Then tell me why you would be anything but hateful toward those nations involved.

We wonder why people hate us, and the answer is that we do not even acknowledge them.  We allow our government to do things in our name and in the name of our interests that take peace from people.  Those people then feel they are justified to take the peace from us.

While we do so, we take away much needed resources that could go to improving the quality of life for all the people in our country, allowing a more peaceful existence.  We have bases spread throughout the world to do nothing more than provide for the companies that do business under our flag but no longer give anything back.

The military-industrial complex is a scam on all people.  Our illusion of a democratic republic is just that, an illusion.  We are under the rule of a corporate/military duumvirate, and no elected officials dare to challenge that system.  Until our military is not the defensive force it should be, we will face those who will try to take peace from us.

I had it good in Seattle.  Despite the way it felt like my state of mind was affected by a lack of peace, the truth is, it was very peaceful compared to many places around the world.

As long as we allow our government, our military, and especially our corporations to take peace away from people in other parts of the world, there are going to be people trying very hard to take peace away from us here.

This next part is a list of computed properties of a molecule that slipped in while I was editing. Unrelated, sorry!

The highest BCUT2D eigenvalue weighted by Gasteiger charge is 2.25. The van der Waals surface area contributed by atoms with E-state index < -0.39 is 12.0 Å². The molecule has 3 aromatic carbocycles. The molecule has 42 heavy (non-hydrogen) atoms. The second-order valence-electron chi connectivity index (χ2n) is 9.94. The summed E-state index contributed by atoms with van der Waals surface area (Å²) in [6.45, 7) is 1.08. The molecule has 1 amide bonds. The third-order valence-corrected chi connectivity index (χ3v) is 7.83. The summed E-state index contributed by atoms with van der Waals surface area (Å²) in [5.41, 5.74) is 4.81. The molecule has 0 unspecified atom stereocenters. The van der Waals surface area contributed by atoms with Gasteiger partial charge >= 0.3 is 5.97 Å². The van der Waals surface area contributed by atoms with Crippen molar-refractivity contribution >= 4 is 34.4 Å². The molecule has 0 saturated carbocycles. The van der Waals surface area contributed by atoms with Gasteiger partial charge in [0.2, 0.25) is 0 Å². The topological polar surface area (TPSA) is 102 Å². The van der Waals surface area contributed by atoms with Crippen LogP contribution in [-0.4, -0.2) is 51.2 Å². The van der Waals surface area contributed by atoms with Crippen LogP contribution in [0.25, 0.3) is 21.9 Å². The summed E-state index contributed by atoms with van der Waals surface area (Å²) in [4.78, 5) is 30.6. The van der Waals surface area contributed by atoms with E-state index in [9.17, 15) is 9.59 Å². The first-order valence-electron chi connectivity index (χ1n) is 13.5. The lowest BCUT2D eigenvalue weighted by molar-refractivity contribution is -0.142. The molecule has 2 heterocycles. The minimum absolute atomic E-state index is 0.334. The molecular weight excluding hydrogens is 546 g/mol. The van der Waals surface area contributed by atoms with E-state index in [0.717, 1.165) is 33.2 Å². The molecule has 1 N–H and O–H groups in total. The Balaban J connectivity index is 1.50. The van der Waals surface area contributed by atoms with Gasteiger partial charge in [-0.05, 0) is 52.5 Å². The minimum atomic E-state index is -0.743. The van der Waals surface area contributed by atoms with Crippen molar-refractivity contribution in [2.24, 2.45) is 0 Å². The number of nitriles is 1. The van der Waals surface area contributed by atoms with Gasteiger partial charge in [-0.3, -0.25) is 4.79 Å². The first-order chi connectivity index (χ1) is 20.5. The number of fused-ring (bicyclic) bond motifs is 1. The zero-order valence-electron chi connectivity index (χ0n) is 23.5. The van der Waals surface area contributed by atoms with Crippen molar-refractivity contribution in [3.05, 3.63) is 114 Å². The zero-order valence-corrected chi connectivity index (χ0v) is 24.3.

If you want peace, you can’t win it by increasing the size of the largest military in the world by many times over.  You can’t win it by taking peace from others.  You can’t win it by building a wall to keep out those you do not like.   People determined to take peace will find a way.

You may never achieve total peace, but you can make things more peaceful by attempting to create peace.  When you create chaos, distress, conflict, and war, those things are what you get.

Let’s all work to make our neighborhoods, our cities, our states, and our countries more peaceful places to live.  Trust me, it’s really nice.



Author: Josh Wrenn

Cancer survivor, wanna-be artist, musician, author, and all around good guy.

15 thoughts on “Peaceful”

  1. Very good post. I wonder sometimes, as well, about living in a place where bombings are part of the everyday routine. When will we ever realize the answer to war is not more war? I’m glad you have found a peaceful environment, anyway; treasure that.

    Liked by 1 person

      1. It’s a transition very few would have made & it shows that you have a broader interpretation of the world than the mere navel-gazing most people take.

        But, I’ll stop singing your praises so that your face can de-flush. That is, until I comment on your next post. 😉

        Liked by 1 person